Atelvia (Generic Risedronate)
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Why is this medication prescribed?
In women who have experienced menopause (the “change of life,” the end of monthly periods), risedronate pills and delayed-release (long-acting tablets) are used to prevent and treat osteoporosis (a disorder in which the bones become thin and fragile and break easily). For both men and women using glucocorticoids, osteoporosis is also treated with risedronate tablets (a type of corticosteroid medication that may cause osteoporosis). Additionally, Paget’s disease of the bones is managed using risedronate pills (a condition in which the bones are soft and weak and may be deformed, painful, or easily broken). Risedronate belongs to the bisphosphonates class of drugs. It functions by halting bone deterioration and boosting bone density (thickness).
How should this medicine be used?
Risedronate is available as an oral tablet and a delayed-release tablet. Once a week, right after breakfast, the delayed-release pills are often taken. Depending on your health and the dosage recommended by your doctor, the tablets are typically taken on an empty stomach once daily in the morning, once weekly in the morning, once monthly in the morning, or once monthly for two mornings in a row. Take risedronate on the same day each week, each month, or the same two days consecutively each month if you take it once a week, once a month, or twice a month. Ask your doctor or pharmacist to explain any instructions on your prescription label that you are unsure about following. Take risedronate as prescribed by your doctor. Never take it in larger or less amounts, or for longer periods of time than your doctor has advised.
If risedronate is not taken as directed, it might not work as intended, hurt the oesophagus (the tube that connects the mouth and stomach), or result in mouth sores. If you don’t understand, don’t think you’ll remember, or are unable to follow these directions, tell your doctor right away.
- Risedronate tablets must be taken as soon as you get out of bed in the morning and before you consume any food or liquids. Risedronate delayed-release tablets must be taken right after following breakfast. Never take risedronate right before going to sleep or right before getting out of bed for the day.
- While seated or standing, swallow the pills with a full glass (6 to 8 ounces [180 to 240 mL]) of ordinary water. While seated or standing, ingest the delayed-release tablets with at least 4 ounces (120 mL) of ordinary water. Never take risedronate with anything other than plain water, including tea, coffee, juice, mineral water, milk, or other dairy products.
- Pills and delayed-release tablets should be taken whole. Never eat, split, or crush them. The tablets should not be chewed or kept in the mouth for an extended period of time.
- Do not eat, drink, or take any other drugs for at least 30 minutes after taking risedronate. For at least 30 minutes after taking risedronate, avoid lying down. Wait at least 30 minutes before sitting or standing up straight.
Despite not curing Paget’s disease of the bones or osteoporosis, risedronate manages these illnesses. Risedronate works best to treat and prevent osteoporosis when taken frequently. Risedronate should still be taken even if you feel OK. Do not discontinue taking risedronate without consulting your doctor, but occasionally discuss whether you still require risedronate with your doctor.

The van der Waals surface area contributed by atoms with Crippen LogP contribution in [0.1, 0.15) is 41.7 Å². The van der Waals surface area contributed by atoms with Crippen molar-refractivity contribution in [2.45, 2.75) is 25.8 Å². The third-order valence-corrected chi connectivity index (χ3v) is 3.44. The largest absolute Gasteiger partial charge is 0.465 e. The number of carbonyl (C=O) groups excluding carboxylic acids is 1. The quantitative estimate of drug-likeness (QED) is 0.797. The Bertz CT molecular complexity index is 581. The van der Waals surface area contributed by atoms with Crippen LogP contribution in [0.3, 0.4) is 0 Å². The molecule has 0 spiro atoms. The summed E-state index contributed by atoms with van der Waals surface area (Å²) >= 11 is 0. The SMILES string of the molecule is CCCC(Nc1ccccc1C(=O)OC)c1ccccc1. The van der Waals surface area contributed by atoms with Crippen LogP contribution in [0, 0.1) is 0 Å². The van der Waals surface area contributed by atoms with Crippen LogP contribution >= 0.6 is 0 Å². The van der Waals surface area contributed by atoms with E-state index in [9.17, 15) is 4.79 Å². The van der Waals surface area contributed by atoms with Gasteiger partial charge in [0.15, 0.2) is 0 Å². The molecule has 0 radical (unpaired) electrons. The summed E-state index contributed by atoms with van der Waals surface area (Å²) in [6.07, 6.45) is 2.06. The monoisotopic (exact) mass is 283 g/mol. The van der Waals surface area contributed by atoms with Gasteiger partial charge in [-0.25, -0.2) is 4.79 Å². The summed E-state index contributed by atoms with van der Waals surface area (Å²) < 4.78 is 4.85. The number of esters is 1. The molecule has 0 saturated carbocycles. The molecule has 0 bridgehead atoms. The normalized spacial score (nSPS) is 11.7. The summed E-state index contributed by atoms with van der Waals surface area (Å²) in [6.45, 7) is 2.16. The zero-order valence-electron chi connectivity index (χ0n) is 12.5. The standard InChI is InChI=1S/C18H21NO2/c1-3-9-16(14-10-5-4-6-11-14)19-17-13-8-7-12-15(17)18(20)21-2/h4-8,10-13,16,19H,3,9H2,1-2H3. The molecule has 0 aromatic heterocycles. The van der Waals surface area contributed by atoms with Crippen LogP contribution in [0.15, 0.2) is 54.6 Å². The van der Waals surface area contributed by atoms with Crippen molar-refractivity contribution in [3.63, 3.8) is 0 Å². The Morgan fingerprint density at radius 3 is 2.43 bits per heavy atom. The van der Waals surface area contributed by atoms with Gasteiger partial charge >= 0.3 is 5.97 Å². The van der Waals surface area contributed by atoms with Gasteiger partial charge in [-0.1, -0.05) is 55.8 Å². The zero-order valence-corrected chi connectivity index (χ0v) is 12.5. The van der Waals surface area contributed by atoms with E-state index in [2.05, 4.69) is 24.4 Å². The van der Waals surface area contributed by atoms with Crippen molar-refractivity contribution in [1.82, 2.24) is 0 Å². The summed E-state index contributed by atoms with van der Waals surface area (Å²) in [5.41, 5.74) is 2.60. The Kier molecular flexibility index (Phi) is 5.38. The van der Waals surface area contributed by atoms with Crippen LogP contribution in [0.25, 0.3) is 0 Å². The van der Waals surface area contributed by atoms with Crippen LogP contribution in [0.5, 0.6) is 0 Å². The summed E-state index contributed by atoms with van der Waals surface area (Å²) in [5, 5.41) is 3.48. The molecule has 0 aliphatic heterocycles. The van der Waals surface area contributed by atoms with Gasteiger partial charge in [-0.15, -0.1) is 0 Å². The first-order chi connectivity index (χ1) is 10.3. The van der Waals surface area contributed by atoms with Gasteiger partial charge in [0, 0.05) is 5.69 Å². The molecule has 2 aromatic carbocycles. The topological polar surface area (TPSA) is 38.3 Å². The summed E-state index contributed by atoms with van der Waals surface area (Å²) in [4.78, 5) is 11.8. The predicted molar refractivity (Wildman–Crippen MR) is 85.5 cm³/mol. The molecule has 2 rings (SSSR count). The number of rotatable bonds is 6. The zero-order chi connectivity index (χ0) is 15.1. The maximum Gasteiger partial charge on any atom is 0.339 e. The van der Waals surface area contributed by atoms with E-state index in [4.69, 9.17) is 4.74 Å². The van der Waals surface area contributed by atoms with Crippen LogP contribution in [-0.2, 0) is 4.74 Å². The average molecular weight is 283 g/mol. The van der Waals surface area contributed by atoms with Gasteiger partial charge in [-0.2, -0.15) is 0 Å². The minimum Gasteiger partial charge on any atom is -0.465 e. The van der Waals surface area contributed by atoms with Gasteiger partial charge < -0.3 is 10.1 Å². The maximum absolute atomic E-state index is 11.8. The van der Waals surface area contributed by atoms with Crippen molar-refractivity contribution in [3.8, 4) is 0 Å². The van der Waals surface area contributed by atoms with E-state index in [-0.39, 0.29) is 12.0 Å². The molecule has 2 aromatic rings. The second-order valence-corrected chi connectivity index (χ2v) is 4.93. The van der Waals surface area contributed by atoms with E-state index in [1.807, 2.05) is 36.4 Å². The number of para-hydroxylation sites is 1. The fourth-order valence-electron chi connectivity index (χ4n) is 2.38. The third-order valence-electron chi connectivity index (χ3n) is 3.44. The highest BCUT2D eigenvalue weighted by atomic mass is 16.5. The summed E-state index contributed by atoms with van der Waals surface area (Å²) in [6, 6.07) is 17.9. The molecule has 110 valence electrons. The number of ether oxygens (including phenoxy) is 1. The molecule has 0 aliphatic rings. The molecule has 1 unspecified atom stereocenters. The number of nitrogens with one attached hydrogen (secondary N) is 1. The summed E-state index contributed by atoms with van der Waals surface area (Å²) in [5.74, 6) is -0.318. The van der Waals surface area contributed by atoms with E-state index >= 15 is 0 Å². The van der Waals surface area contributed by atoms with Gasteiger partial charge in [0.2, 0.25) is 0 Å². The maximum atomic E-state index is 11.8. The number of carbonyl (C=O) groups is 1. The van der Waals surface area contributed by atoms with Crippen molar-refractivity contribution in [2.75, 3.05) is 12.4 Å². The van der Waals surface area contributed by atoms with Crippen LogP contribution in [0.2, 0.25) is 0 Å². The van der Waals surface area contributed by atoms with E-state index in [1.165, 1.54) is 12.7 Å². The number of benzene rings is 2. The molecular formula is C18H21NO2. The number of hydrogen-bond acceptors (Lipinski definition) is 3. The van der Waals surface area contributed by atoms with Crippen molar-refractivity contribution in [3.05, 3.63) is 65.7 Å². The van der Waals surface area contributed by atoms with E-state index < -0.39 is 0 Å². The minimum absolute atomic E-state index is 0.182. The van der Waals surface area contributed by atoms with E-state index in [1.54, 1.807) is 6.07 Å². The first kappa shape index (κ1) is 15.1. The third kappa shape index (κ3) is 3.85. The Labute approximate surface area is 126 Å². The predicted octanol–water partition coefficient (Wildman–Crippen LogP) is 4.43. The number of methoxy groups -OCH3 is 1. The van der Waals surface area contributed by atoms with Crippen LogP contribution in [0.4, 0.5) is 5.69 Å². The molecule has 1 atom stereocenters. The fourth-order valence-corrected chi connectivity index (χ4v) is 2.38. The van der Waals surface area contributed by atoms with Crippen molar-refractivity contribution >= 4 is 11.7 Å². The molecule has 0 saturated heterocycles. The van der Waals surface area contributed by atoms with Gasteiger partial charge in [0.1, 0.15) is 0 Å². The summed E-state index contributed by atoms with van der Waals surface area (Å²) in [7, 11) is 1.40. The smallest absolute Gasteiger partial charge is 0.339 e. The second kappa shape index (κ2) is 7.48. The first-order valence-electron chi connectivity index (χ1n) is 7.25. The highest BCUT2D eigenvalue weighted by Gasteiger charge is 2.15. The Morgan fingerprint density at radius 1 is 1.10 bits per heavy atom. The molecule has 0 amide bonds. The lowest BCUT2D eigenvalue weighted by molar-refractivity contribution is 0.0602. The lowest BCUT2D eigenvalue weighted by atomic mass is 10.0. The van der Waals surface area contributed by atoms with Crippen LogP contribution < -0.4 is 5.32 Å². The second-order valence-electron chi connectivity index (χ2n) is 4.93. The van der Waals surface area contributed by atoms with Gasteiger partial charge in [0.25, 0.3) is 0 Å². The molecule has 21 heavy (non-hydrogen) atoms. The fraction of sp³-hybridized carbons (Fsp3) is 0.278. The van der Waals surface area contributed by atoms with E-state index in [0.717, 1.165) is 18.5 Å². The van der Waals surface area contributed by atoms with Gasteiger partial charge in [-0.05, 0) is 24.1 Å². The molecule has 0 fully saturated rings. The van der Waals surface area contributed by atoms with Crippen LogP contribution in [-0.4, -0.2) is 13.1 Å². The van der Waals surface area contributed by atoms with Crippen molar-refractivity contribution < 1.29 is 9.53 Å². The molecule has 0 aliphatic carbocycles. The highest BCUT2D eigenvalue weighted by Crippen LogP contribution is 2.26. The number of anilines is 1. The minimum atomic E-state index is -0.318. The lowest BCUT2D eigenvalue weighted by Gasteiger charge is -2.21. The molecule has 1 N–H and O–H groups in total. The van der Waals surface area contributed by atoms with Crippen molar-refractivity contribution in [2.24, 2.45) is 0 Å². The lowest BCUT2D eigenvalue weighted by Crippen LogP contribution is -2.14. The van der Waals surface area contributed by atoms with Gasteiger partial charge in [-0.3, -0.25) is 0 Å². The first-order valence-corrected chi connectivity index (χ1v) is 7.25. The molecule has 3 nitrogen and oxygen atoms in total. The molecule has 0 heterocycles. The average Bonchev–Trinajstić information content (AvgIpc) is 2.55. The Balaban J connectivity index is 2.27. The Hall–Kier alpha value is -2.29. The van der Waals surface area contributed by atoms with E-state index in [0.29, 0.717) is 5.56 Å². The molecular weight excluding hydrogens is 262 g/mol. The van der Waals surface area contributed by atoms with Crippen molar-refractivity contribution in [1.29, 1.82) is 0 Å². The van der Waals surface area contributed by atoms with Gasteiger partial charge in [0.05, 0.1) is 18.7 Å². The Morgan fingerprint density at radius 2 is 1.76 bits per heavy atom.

When you start risedronate therapy and each time you refill your prescription, your doctor or pharmacist will give you the medication guide provided by the manufacturer. If you have any questions, carefully read the material and contact your doctor or pharmacist. The Medication Guide is also available on the manufacturer’s website or the Food and Drug Administration (FDA) website (http://www.fda.gov/Drugs/DrugSafety/ucm085729.htm).
Other uses for this medicine
Ask your doctor or pharmacist for more details if you believe this drug should be used for something else.
What special precautions should I follow?
Before taking risedronate,
- If you have an allergy to risedronate, any other drugs, or any of the ingredients in risedronate tablets or delayed-release tablets, tell your doctor and pharmacist right away. For a list of the ingredients, consult the Medication Guide or speak with your pharmacist.
- Inform your doctor and pharmacist about all prescription and over-the-counter drugs, vitamins, dietary supplements, and herbal products that you are now taking or intend to use. Incorporate any of the following: Aspirin and other nonsteroidal anti-inflammatory drugs (NSAIDs), such as ibuprofen (Advil, Ibu-Tab, Motrin, others), and naproxen (Aleve, Naprelan, Naprosyn, others), cancer chemotherapy, or oral steroids like dexamethasone, methylprednisolone (Medrol), and prednisone. Angiogenesis inhibitors like bevacizumab (Avastin (Rayos). You should let your doctor know if you are taking the delayed-release tablets along with any H2 blockers or proton pump inhibitors, such as cimetidine, famotidine (Pepcid), nizatidine (Axid), and ranitidine (Zantac), as well as esomeprazole (Nexium, in Vimovo), lansoprazole (Prevacid), omeprazole (Prilosec, Zegerid (AcipHex). Your physician might need to adjust the dosage of your drugs or keep a close eye on you for side effects.
- Actonel and Atelvia both include risedronate, so you should be aware of it. Both of these drugs must be taken separately.
- Take any additional oral drugs, such as antacids, vitamins, or supplements, at least 30 minutes after taking risedronate.
- If you are unable to sit or stand erect for at least 30 minutes, as well as if you currently have or previously had a low calcium level in your blood, let your doctor know. Your doctor might advise against taking risedronate.
- Inform your doctor if you are undergoing radiation therapy, experiencing difficulty swallowing, heartburn, ulcers, or any other stomach issues, have cancer, any type of infection, particularly in your mouth, issues with your mouth, teeth, or gums, any condition that prevents your blood from clotting normally, or have dental or kidney disease. Anemia is a condition in which the red blood cells do not bring enough oxygen to all parts of the body.
- Inform your doctor if you are expecting or nursing a child. Additionally, let your doctor know if you intend to conceive in the future because risedronate may stay in your system for years after you stop taking it. If you find out you’re pregnant while or after taking risedronate, call your doctor right away.
- It’s important to be aware that risedronate may induce excruciating joint, muscle, or bone discomfort. After taking risedronate for the first time, you can experience this pain days, months, or even years later. It’s critical that you and your doctor are aware that risedronate may be the source of this type of pain, even if it may start after you’ve taken the medication for a while. If you ever have significant discomfort while receiving risedronate treatment, call your doctor right once. The doctor might advise you to stop taking risedronate, and your pain might go away if you do so.